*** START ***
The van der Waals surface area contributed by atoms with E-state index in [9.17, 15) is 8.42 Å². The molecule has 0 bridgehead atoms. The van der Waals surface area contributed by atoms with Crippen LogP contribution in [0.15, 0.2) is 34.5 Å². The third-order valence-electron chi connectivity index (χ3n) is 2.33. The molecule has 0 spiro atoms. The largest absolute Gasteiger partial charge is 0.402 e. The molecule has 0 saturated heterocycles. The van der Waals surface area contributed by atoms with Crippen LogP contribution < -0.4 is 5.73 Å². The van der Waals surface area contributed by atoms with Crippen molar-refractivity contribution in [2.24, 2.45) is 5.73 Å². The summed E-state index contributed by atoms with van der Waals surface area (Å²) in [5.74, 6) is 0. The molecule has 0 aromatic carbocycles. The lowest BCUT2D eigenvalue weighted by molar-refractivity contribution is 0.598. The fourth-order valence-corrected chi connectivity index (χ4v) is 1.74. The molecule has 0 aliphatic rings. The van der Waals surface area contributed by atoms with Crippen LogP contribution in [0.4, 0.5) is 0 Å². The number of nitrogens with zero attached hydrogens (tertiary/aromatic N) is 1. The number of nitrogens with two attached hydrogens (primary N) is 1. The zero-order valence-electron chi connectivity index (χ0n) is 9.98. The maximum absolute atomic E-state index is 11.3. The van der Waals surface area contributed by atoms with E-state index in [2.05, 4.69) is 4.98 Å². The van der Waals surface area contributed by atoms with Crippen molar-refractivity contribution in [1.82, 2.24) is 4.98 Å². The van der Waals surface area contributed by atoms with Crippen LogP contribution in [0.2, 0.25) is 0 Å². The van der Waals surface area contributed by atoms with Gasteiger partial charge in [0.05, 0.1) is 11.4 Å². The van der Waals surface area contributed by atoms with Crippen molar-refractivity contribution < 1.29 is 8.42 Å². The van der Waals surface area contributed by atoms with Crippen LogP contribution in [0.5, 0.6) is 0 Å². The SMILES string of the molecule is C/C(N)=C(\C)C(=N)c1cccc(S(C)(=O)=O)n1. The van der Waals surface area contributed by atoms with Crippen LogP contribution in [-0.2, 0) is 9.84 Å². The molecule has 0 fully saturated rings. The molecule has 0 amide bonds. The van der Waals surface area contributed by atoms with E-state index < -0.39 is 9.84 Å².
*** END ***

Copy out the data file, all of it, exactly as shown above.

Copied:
The van der Waals surface area contributed by atoms with E-state index in [9.17, 15) is 8.42 Å². The molecule has 0 bridgehead atoms. The van der Waals surface area contributed by atoms with Crippen LogP contribution in [0.15, 0.2) is 34.5 Å². The third-order valence-electron chi connectivity index (χ3n) is 2.33. The molecule has 0 spiro atoms. The largest absolute Gasteiger partial charge is 0.402 e. The molecule has 0 saturated heterocycles. The van der Waals surface area contributed by atoms with Crippen LogP contribution < -0.4 is 5.73 Å². The van der Waals surface area contributed by atoms with Crippen molar-refractivity contribution in [2.24, 2.45) is 5.73 Å². The summed E-state index contributed by atoms with van der Waals surface area (Å²) in [5.74, 6) is 0. The molecule has 0 aromatic carbocycles. The lowest BCUT2D eigenvalue weighted by molar-refractivity contribution is 0.598. The fourth-order valence-corrected chi connectivity index (χ4v) is 1.74. The molecule has 0 aliphatic rings. The van der Waals surface area contributed by atoms with Crippen LogP contribution in [0.4, 0.5) is 0 Å². The number of nitrogens with zero attached hydrogens (tertiary/aromatic N) is 1. The number of nitrogens with two attached hydrogens (primary N) is 1. The zero-order valence-electron chi connectivity index (χ0n) is 9.98. The maximum absolute atomic E-state index is 11.3. The van der Waals surface area contributed by atoms with E-state index in [2.05, 4.69) is 4.98 Å². The van der Waals surface area contributed by atoms with Crippen molar-refractivity contribution in [1.82, 2.24) is 4.98 Å². The van der Waals surface area contributed by atoms with Crippen LogP contribution in [0.2, 0.25) is 0 Å². The van der Waals surface area contributed by atoms with Gasteiger partial charge in [0.05, 0.1) is 11.4 Å². The van der Waals surface area contributed by atoms with Crippen molar-refractivity contribution < 1.29 is 8.42 Å². The van der Waals surface area contributed by atoms with Crippen LogP contribution in [0.5, 0.6) is 0 Å². The SMILES string of the molecule is C/C(N)=C(\C)C(=N)c1cccc(S(C)(=O)=O)n1. The van der Waals surface area contributed by atoms with Crippen LogP contribution in [-0.2, 0) is 9.84 Å². The molecule has 0 fully saturated rings. The molecule has 0 amide bonds. The van der Waals surface area contributed by atoms with E-state index < -0.39 is 9.84 Å².